For patients who have missing or damaged teeth, the latest innovations in dental technology offer a new level of fast, high-quality dental restorations. Dental restoration is an umbrella term for the various types of tooth replacement, especially dental crowns (e.g. caps).
We have adopted CAD/CAM dental technology to bring these new treatment options to our clients. CAD stands for computer-aided design & CAM stands for computer-aided manufacturing.
Whenever we create a dental restoration for a patient, whether it’s a single crown or an entire bridge or denture, the first step is making a model of your mouth. Traditionally, this involved taking impressions by having you bite down on a pudding-like goop for several minutes. With CAD we use a digital 3-D scanner instead. The scanner is actually just a small handheld camera on a wand, which is moved back & forth & around your teeth to capture all sides.
What is CAD/CAM Dentistry?
The digital scan is instantly transmitted to a specialized computer program where a 3-D model of your teeth is automatically generated. Using tools built into the program, the dentist then sculpts a new virtual tooth (or teeth in the case of multiple-tooth restorations). By also scanning the opposing teeth, the dentist can model how the restoration will fit when your teeth come together. This encompasses the computer-aided design part of the procedure.
Next comes the computer-aided manufacturing. Once the design is complete, the dentist sends the file to an automated milling machine that’s located right in our office. The dentist will then choose a block of ceramic or porcelain (about 1-inch square) that matches the shade of your natural teeth. The block is placed in the milling machine & automated drills start carving into it, like an artist carving a sculpture out of marble, but much faster. The diamond drill bits cut the block into the shape of the tooth determined by the 3-D design.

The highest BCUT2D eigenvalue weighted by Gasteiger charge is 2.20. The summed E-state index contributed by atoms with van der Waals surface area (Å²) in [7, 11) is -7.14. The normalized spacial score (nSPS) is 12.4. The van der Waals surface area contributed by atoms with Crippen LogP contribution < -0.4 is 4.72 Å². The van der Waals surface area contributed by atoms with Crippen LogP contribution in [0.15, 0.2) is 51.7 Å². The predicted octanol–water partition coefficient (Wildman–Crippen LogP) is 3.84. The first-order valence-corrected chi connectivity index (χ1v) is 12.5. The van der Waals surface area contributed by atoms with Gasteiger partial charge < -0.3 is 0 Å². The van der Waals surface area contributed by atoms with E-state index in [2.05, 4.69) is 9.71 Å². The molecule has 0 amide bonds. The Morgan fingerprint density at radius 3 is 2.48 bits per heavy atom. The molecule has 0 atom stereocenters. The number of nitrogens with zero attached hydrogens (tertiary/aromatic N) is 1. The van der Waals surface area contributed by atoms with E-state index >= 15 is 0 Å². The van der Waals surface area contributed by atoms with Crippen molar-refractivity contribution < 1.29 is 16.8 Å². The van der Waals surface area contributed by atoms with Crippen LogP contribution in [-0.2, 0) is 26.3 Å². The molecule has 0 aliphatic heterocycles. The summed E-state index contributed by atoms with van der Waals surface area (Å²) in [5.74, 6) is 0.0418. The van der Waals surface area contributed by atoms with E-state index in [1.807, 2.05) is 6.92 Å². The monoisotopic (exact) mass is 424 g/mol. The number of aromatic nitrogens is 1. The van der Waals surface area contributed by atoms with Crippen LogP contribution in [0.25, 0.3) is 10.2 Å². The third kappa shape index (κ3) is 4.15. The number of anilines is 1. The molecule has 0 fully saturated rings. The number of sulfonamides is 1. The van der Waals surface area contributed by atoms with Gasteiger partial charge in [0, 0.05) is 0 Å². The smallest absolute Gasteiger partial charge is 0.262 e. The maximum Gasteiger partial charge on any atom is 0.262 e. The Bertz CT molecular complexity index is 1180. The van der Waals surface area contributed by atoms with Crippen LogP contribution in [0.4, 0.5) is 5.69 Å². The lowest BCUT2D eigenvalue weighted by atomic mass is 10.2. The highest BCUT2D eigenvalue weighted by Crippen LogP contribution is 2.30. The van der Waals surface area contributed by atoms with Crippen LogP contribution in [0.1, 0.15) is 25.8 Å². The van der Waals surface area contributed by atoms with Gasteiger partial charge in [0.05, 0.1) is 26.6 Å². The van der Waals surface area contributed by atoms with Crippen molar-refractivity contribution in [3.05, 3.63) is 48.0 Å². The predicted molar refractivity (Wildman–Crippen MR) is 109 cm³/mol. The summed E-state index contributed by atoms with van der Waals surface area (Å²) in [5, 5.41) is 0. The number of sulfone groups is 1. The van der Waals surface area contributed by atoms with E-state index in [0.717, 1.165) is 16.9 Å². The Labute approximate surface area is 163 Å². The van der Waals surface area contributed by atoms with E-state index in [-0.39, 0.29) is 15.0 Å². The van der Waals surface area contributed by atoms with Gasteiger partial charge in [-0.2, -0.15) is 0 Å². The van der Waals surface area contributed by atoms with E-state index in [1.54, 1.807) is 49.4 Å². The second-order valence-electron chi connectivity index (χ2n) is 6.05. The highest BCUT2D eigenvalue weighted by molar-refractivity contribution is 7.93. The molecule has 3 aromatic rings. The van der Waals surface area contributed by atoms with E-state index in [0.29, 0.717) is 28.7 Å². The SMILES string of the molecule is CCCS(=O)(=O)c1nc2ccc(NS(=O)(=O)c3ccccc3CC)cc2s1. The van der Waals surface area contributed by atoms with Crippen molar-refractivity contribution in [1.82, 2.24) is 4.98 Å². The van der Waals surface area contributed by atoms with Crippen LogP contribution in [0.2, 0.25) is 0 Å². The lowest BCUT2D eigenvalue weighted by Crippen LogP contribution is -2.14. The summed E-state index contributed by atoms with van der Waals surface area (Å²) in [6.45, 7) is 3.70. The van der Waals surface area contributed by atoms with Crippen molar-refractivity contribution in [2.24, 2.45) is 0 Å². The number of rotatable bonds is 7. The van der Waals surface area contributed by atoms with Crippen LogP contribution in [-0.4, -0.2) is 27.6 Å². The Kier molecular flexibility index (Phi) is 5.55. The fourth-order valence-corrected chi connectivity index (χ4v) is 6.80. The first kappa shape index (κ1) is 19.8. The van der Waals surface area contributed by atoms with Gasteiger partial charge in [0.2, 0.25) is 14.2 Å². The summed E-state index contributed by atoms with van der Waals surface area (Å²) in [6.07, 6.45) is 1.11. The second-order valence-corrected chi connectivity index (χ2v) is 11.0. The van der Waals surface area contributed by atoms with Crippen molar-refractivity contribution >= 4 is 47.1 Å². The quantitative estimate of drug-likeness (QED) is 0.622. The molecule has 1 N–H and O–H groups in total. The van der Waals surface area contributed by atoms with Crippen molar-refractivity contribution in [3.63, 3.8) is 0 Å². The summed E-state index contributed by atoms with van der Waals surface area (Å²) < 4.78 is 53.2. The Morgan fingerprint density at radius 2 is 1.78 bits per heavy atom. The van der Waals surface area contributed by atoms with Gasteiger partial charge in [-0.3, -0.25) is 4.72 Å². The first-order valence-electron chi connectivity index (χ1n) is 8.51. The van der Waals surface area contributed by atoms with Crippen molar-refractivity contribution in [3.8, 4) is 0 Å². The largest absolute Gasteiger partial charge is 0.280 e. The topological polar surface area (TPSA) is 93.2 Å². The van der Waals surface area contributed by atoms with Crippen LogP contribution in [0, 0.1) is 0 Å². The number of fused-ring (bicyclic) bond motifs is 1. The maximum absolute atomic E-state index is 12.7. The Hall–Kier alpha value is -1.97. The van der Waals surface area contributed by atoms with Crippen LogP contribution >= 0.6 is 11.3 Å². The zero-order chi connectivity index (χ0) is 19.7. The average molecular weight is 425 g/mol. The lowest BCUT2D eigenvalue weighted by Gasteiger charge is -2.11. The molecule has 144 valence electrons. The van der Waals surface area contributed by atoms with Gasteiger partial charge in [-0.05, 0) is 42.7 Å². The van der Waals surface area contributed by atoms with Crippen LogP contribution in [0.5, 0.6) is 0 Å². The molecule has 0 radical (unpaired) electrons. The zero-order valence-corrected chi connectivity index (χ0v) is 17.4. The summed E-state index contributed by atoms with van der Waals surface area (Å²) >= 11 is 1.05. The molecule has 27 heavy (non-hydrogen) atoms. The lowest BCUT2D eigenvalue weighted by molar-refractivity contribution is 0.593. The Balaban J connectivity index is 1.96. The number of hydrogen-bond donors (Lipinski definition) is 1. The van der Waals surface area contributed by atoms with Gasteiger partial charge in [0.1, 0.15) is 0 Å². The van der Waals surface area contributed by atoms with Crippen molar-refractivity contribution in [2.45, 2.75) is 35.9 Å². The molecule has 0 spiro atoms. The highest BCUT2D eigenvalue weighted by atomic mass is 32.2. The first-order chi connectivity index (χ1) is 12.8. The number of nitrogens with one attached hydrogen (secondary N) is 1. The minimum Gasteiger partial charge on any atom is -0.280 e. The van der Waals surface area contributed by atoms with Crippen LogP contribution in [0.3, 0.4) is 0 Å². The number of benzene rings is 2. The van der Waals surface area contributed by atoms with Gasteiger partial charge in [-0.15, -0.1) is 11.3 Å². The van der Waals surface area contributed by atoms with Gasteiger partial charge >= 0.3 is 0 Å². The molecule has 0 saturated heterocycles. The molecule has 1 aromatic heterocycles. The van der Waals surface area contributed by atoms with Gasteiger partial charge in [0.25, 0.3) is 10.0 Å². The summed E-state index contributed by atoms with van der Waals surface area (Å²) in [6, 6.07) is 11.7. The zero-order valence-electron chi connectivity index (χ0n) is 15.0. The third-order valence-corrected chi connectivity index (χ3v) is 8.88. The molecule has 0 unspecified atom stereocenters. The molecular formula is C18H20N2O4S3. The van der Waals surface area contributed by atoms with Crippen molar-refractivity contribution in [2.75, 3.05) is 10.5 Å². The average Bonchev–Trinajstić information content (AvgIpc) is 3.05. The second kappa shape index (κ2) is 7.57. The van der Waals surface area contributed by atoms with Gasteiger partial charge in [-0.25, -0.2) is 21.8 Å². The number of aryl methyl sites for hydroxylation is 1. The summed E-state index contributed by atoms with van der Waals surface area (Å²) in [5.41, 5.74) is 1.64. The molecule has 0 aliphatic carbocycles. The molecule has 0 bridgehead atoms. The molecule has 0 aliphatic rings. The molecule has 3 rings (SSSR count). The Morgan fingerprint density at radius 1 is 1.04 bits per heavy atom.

Computer-Aided Manufacturing Improves Efficiency
CAD/CAM improves the efficiency, speed & especially the accuracy of many dental restoration procedures. With traditional ways of making a model of your mouth, using impressions, molds & casting, there is the possibility of distortions occurring that make the model slightly inaccurate. When a dental crown is made on a slightly inaccurate model, there is higher chance that the fit of the crown will have to be adjusted a lot before it is comfortable. With CAD/CAM restorations, we get a perfect fit the vast majority of the time! With this technology, we can get your smile back to normal faster than ever & with beautiful results.
For a crown for a single tooth, the milling process takes about 10 minutes. The finished crown is then polished, sometimes glazed for color or shine, & then baked in a small oven for 10 to 15 minutes. Thanks to computer-aided manufacturing, the entire crown fabrication process can take place while you’re relaxing in the dental chair, as opposed to in the past, where we’d have to send you home with a temporary crown & have you come back a day or a week later once a laboratory had completed the crown.